Some entertainment programs broadcast by television channels dedicated to the Latino public neglect the use of Spanish, allowing blunders in the mouths of their presenters, symbols of our community. Spanish is a Romance language derived from Latin, as beautiful as it is complex, dominated in an exceptional way by Colombian, Mexican, Venezuelan, Argentine, Cuban, Uruguayan and Spanish drivers, journalists, reporters, analysts, writers and actors, among other nationalities of exiles. , some of them newcomers, or simply, without media presence. It would then be prudent to hire for the media in Spanish those who truly dominate our language. Thus, the new generations will assimilate it correctly, without mistakes or barbarism. Let us remember that the media function as obvious or subliminal educational patterns. Therefore, we must be aware that, by mistreating your original language, you betray the fundamental bases of your identity.

Although social identity is not the same as personal identity, we must be aware that each gesture that we amplify on a daily basis labels us culturally, distinguishes us as a social group, and beyond our “I” is that “we” that touches us. defend as identity. We have before our eyes a new life, what you build on it will be your life’s work. Social inclusion is not only a right, it is also a duty, and it largely depends on our daily attitudes.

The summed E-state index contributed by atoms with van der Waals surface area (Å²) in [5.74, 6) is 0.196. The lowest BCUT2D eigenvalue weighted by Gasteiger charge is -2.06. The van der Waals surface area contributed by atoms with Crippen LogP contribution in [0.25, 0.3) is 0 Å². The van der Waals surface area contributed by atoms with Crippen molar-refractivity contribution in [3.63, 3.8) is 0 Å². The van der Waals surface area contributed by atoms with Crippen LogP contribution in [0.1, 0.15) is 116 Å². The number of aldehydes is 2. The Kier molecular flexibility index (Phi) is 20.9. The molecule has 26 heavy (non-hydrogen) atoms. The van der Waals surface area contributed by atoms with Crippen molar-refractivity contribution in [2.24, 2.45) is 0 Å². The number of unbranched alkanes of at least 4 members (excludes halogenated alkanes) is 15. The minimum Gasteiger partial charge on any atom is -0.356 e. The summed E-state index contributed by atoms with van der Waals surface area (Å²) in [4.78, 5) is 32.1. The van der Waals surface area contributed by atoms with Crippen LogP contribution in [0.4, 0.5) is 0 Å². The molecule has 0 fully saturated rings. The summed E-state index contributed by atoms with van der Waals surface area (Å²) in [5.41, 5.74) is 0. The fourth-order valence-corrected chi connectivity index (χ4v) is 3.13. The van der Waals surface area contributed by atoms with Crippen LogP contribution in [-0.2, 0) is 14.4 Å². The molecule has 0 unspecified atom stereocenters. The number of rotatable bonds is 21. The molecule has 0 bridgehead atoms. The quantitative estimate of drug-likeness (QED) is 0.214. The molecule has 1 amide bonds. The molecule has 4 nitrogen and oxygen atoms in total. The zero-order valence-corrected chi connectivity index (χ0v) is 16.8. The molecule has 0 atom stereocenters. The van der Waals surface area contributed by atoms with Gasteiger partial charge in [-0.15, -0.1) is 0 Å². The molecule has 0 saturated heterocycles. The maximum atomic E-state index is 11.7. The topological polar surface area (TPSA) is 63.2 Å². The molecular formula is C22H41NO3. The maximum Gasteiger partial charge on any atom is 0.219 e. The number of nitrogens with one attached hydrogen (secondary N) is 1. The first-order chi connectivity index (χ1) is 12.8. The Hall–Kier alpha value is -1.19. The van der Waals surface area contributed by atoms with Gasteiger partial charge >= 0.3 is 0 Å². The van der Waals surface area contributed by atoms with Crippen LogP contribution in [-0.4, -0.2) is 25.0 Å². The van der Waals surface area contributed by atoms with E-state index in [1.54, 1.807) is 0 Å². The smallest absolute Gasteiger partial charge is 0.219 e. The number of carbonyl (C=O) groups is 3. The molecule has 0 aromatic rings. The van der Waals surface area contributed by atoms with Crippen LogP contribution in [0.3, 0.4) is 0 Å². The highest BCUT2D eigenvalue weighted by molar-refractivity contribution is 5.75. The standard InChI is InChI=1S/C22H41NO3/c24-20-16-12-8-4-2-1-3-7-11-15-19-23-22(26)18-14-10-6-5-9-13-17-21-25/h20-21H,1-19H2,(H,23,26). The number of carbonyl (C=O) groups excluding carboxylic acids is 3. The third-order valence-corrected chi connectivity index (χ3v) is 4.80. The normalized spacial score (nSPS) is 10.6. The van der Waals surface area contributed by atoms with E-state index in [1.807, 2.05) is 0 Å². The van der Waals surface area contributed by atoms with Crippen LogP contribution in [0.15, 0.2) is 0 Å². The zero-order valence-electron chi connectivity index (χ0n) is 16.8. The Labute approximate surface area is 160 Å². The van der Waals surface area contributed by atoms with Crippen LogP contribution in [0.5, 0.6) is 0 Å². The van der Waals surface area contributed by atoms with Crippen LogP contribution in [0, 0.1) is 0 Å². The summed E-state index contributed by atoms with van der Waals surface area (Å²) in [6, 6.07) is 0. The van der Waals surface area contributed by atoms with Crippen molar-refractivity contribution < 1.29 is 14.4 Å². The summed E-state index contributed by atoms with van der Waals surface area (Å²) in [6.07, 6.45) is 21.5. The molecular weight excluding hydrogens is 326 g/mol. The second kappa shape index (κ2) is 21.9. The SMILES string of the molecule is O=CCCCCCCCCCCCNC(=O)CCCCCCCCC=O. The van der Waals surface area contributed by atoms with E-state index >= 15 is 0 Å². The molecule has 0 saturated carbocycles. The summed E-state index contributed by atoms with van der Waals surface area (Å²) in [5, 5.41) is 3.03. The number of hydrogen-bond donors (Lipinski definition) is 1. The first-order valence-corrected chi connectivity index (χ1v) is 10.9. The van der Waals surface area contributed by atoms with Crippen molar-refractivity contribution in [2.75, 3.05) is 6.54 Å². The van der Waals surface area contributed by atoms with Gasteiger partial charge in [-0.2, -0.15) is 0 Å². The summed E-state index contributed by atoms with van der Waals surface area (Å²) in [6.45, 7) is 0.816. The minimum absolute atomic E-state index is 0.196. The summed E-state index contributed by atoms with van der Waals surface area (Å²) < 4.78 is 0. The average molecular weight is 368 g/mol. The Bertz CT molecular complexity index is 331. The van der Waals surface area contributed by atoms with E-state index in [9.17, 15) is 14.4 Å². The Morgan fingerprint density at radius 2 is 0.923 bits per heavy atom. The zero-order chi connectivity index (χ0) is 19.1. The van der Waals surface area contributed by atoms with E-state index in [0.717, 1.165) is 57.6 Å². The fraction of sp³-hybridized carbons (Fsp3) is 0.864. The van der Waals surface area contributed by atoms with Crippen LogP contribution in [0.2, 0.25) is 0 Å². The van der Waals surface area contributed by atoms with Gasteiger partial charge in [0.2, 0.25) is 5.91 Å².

A nation that opens its doors to thousands of Latin American emigrants also does so with the hope that Hispanic pride flourishes in each one of us, that renewed and ingenious founder who continues to transform this great country for the better.

The question is obvious: Do we leave behind our hells to contribute with unwise actions to that place that one day we define as paradise?